Not long ago, I presented a paper at a conference, an experience many of the writers and readers of the blogs hosted in this site have probably had at some point.
In my presentation, I defended the main argument of my thesis: that Western European states promote international human rights law insofar as it fits in their idea of international order, not because they believe in human rights as a matter of justice. In this sense, I claimed that representatives of the English School of International Relations of the 1960s and 70s (so-called pluralists) were right when they argued that order is the main driver of the international society.
In her turn, one of my co-panellists made the argument that the conflict between Russia and Ukraine is best explained by classical realism, that is, by the idea that the incorrigible human nature predisposes national leaders to mistrust each other, and that countries are forced to maximise their relative power as a result of the anarchic condition of the international system (please, excuse my simplicity). Not that it necessarily matters, but for the sake of full disclosure, she was a Ukrainian citizen.
There was a cocktail at the end of a day full of methods, theories, slides, metaphors, arguments and counterarguments. The Ukrainian co-panellist and I started to exchange some ideas while a thoughtful waiter made sure our glasses were sufficiently wet. As a good classical realist, she believed international law does not matter much. My view, on the other hand, had to be different, since part of my argument is built on the principle of pacta sunt servanda, “promises must kept”.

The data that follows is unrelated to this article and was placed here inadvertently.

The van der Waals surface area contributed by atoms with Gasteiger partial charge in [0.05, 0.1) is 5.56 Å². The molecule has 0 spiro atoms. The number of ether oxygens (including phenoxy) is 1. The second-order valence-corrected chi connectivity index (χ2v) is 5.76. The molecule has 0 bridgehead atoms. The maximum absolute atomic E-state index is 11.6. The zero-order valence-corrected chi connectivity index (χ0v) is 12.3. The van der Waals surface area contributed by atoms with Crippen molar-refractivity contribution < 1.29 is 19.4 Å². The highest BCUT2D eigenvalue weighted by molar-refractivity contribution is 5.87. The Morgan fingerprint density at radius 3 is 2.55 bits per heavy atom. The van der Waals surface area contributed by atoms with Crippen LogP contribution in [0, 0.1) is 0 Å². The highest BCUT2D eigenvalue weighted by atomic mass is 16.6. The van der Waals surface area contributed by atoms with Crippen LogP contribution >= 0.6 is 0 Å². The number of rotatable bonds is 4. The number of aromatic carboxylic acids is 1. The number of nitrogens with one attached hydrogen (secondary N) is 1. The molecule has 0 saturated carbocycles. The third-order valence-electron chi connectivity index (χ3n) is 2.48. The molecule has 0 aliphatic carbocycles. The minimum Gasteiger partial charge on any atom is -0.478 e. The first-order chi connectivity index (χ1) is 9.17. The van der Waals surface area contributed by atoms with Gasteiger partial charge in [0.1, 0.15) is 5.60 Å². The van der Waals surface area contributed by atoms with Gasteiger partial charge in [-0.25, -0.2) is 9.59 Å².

At some point, one professor from the hosting university got close to us. He wanted to make us feel welcome, which was very nice of him. He asked about the conversation topic, so we summarised our disagreement and explained that she located her argument in classical realism and I located mine (partly) in the first wave of the English School.
He smiled: “You two are quite retro, aren’t you?!”
He left pretty much right away, and we kept talking until the nice waiter decided to carry on with his life and the wine evaporated totally, a clear sign that it was time to leave.
But the professor’s comment did not leave me. I must admit I found it quite funny. And I still do. In fact, I think he picked the right word.
I hereby assert my right to be retro.
I wonder if you feel the way I do, dear reader (if you have got this far! Thanks, by the way), but I feel the pressure to follow a certain academic fashion, either because you are supposed to choose trendy topics, as if your PhD could fit in a tweet, or because you are encouraged to combine mixed methods, or, above all, because impact must drive your research.
I have no problem with any of the above, particularly with the idea of impact, if by it we mean that Academia should try to provide answers to the questions and dilemmas of the world today.
However, it sometimes feels as if that’s all there is in campus nowadays. Theoretical and interpretivist approaches would not be for this time. They were overtaken in the behaviouralist turn of the 1970s, and were left one lap behind by the post-modern, constructivist and critical turns of the 80s and 90s. Previous stuff is retro, not good for the quick and flashy taste of present times.
Well, I just refuse to accept that the interpretivism of classical realists or indeed of English School has been outpaced by other approaches in International Relations.
In university, if I have to choose, I’d rather be retro than sexy.